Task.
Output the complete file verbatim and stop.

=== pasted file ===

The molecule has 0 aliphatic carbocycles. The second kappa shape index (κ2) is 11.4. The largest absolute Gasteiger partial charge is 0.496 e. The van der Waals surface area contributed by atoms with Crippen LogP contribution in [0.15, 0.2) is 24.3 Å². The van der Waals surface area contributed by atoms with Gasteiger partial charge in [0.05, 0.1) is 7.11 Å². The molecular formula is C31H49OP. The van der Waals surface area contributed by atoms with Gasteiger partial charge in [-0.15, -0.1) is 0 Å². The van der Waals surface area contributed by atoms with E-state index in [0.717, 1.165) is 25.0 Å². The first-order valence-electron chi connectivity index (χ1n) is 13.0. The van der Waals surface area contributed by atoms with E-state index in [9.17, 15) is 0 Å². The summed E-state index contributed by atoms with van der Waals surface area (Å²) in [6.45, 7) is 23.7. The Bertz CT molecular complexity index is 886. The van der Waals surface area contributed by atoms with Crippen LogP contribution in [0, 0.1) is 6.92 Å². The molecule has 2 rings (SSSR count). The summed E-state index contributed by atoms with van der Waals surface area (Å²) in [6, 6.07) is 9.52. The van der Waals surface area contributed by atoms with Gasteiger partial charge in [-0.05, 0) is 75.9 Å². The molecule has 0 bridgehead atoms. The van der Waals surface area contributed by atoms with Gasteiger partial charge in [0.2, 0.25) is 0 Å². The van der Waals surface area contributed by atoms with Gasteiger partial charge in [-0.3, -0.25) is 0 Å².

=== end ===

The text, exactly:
The molecule has 0 aliphatic carbocycles. The second kappa shape index (κ2) is 11.4. The largest absolute Gasteiger partial charge is 0.496 e. The van der Waals surface area contributed by atoms with Crippen LogP contribution in [0.15, 0.2) is 24.3 Å². The van der Waals surface area contributed by atoms with Gasteiger partial charge in [0.05, 0.1) is 7.11 Å². The molecular formula is C31H49OP. The van der Waals surface area contributed by atoms with Gasteiger partial charge in [-0.15, -0.1) is 0 Å². The van der Waals surface area contributed by atoms with E-state index in [0.717, 1.165) is 25.0 Å². The first-order valence-electron chi connectivity index (χ1n) is 13.0. The van der Waals surface area contributed by atoms with E-state index in [9.17, 15) is 0 Å². The summed E-state index contributed by atoms with van der Waals surface area (Å²) in [6.45, 7) is 23.7. The Bertz CT molecular complexity index is 886. The van der Waals surface area contributed by atoms with Crippen LogP contribution in [0, 0.1) is 6.92 Å². The molecule has 2 rings (SSSR count). The summed E-state index contributed by atoms with van der Waals surface area (Å²) in [6, 6.07) is 9.52. The van der Waals surface area contributed by atoms with Gasteiger partial charge in [-0.05, 0) is 75.9 Å². The molecule has 0 bridgehead atoms. The van der Waals surface area contributed by atoms with Gasteiger partial charge in [0.2, 0.25) is 0 Å². The van der Waals surface area contributed by atoms with Gasteiger partial charge in [-0.3, -0.25) is 0 Å².